From: Sean Whalen
> On 2007-06-08 22:43, Sean Whalen wrote:You said that when the alternations in *-trom became
> > If there had been a stage where -ulum became the
> > analogical ending, why not *trahulo+?
> <traha, trahae> is actually attested in the same
> sense as <tragula>
> ('sledge'). The /u/ in <-ulum> is anaptyctic, just
> as in <-culum> and
> <-bulum>. There was a stage where the truncated
> suffix -lo- was added
> directly to the verb stem, yielding *-G-lom > *-glom
> > -gulum.
> --- Jens Elmegård Rasmussen <elme@...> wrote:it
> > A very old theory put forward by Alois Walde has
> > that there is abehaving
> > Grassmann-type dissimilation in Latin if a liquid
> > intervenes. That
> > takes care of examples like barba, glaber, gradior
> > and a few others I
> > don't remember at the moment.
> It doesn't seem necessary to me. Partially the
> problem comes from initial *(ghR, g^hR, gWhR)
> differently from each other. Deaspiration of someCh
> next to a sonorant or glide is already needed forThe change of gh>g must be without intermediates (x,
> NgH>Ng etc.
> ghR>gR initially
> dhR>dR initially
> C > -palatalized
> aspirate > -voice
> aspirate-voice > fricative
> h>0 before sonorant
> *g^hreu- > ruo: (and *en- > ingruo:)
> *g^hreud- > ru:dus
> *g^hroH3wo- > ra:vus
> *gWhrendh- > frendo:
> *ghladhro- > glaber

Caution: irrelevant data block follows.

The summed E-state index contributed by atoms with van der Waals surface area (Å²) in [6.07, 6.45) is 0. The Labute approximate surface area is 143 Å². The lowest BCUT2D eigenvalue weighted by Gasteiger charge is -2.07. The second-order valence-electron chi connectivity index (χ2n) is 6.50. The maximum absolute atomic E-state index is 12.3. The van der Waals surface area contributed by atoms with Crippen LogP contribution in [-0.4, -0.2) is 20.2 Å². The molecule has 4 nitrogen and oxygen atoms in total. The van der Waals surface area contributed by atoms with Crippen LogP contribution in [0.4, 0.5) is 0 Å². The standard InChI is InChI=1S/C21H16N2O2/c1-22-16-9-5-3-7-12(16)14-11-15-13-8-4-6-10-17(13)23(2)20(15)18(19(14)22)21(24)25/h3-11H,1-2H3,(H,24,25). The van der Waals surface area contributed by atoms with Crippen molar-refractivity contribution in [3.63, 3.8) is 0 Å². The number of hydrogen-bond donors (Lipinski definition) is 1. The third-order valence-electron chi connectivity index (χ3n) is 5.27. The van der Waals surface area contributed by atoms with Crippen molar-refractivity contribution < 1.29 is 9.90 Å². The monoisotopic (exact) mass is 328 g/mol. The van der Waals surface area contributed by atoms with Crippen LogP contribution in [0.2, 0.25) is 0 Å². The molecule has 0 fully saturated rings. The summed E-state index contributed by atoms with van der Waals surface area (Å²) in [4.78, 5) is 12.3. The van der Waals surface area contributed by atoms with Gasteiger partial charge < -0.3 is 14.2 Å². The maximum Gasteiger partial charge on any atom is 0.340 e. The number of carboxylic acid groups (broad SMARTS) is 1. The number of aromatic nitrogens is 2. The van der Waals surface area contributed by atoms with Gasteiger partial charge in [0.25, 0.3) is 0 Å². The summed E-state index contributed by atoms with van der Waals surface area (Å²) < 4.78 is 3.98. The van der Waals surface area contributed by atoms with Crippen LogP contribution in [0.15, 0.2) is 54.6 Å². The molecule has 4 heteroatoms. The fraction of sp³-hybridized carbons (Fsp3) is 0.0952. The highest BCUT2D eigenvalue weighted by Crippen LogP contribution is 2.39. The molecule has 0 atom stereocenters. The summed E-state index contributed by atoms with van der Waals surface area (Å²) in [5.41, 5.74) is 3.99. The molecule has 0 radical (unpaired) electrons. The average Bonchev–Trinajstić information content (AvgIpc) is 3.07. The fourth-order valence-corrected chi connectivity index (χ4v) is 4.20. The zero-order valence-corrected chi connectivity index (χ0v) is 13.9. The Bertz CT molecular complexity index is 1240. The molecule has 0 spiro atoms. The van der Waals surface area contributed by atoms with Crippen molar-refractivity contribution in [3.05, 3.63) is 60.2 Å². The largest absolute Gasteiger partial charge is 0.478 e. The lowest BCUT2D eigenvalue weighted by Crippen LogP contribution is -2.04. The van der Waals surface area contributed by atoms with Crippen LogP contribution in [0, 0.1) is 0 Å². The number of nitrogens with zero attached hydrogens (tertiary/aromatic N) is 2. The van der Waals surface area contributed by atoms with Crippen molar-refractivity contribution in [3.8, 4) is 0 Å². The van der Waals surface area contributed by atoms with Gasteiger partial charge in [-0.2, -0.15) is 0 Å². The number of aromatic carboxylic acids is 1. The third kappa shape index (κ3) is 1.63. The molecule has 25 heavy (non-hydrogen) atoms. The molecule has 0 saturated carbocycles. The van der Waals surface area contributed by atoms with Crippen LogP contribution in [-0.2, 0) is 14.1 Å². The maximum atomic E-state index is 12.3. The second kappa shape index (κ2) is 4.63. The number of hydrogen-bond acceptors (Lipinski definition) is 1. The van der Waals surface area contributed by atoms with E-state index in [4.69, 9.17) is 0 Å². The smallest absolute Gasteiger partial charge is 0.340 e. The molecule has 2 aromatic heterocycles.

> *ghredh- > gradior (a < ana. with *dhragh-)
> *dhragh- > traho:
> --- Piotr Gasiorowski <gpiotr@...> wrote:makes it likely tragula is perfectly regular:
> > On 2007-03-14 04:23, Sean Whalen wrote:
> > > PIE *ghdo:m > Pre-Latin *hu:m and then an
> > adjective
> > > was formed from the generalized nominative just
> > > *bho:r > fu:r >> fu:rti:vus.
> > cluster to *g^H- (> Lat. h-) was regular. <humus>,
> > on the other hand,
> > seems to reflect the weak stem *g^Hm.-.
> Given other rules in Latin it seems likely that:
> ghdó:m ... -ó:m
> hu:m ... -o:m or -u:m if not only in mono.?
> hu:m ... -o:m (analogy in o-stems)?
> hu:m ... -o:m (hu:ma:nus formed < hu:m)
> hum .... -om
> hum .... -um
> humus .... -um (irreg. noun > o-stem)
> I know that not everyone believes in the
> of *-ó:m > -um but it seems fine to me (considering
> that both preceding and following C can affect V
> changes in Latin).
> > Looks like an excellent idea to me, though it's
> > to be sure what the
> > "regular" development of prevocalic *d(H)g^H- in
> > Latin would have been.
> > If Lat. sitis < *dHgWHi-ti-, one would expect
> > (!). However, in
> I think K and KW/KY developed differently in these
> ksóm ghdó:m gWhdiitís kYtiitús
> ks.óm ghd.ó:m gWhd.iitís kYt.iitús
> ks.óm ghz.ó:m gWhz.iitís kYs.iitús
> ks.óm ghz.ó:m z.iitís s.iitús
> ks.óm ghz.ó:m z.itís s.itús
> kóm ghó:m z.itís s.itús
> kóm ghó:m s.itís s.itús
> cum hum-us sitis situs
> So plain velar + obstruent > velar stop > etc
> round/pal. velar + obstruent > dental fricative
> KW/KY are deleted before new s. in an onset as an
> extension of the rule that retroflex sounds had no
> round or pal. allophones.
> > Not always:What does it matter how often? All the l-r could
> > *bhertlos > ferculum 'bier'
> > *tlaxtlos > tabula 'board'
> Admittedly not always, but often enough to be
> significant: <mulctrum,
> ara:trum, claustra, terebra, pollu:brum> etc. vs.
> <su:bula, poculum,
> fa:bula, stabulum> etc. There is no trace such an
> alternation in